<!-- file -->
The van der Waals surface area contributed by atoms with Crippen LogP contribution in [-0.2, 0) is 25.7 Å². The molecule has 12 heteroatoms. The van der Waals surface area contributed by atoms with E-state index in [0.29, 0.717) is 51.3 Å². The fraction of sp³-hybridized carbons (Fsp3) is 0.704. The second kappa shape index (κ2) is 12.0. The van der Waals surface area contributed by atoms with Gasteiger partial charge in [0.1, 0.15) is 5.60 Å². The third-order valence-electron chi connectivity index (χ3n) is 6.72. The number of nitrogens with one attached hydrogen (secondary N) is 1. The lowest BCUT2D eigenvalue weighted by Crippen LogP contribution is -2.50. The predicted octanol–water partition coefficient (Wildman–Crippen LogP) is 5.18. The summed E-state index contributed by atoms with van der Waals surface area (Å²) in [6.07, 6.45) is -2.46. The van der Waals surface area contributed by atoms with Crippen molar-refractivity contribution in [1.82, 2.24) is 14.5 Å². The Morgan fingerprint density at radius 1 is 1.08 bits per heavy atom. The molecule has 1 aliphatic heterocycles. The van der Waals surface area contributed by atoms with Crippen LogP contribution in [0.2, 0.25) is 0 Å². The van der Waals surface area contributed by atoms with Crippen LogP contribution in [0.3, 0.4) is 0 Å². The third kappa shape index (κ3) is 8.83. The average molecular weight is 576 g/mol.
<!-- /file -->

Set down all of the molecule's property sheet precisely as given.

The van der Waals surface area contributed by atoms with Crippen LogP contribution in [-0.2, 0) is 25.7 Å². The molecule has 12 heteroatoms. The van der Waals surface area contributed by atoms with E-state index in [0.29, 0.717) is 51.3 Å². The fraction of sp³-hybridized carbons (Fsp3) is 0.704. The second kappa shape index (κ2) is 12.0. The van der Waals surface area contributed by atoms with Gasteiger partial charge in [0.1, 0.15) is 5.60 Å². The third-order valence-electron chi connectivity index (χ3n) is 6.72. The number of nitrogens with one attached hydrogen (secondary N) is 1. The lowest BCUT2D eigenvalue weighted by Crippen LogP contribution is -2.50. The predicted octanol–water partition coefficient (Wildman–Crippen LogP) is 5.18. The summed E-state index contributed by atoms with van der Waals surface area (Å²) in [6.07, 6.45) is -2.46. The van der Waals surface area contributed by atoms with Crippen molar-refractivity contribution in [1.82, 2.24) is 14.5 Å². The Morgan fingerprint density at radius 1 is 1.08 bits per heavy atom. The molecule has 1 aliphatic heterocycles. The van der Waals surface area contributed by atoms with Crippen LogP contribution in [0.2, 0.25) is 0 Å². The van der Waals surface area contributed by atoms with Crippen LogP contribution in [0.3, 0.4) is 0 Å². The third kappa shape index (κ3) is 8.83. The average molecular weight is 576 g/mol.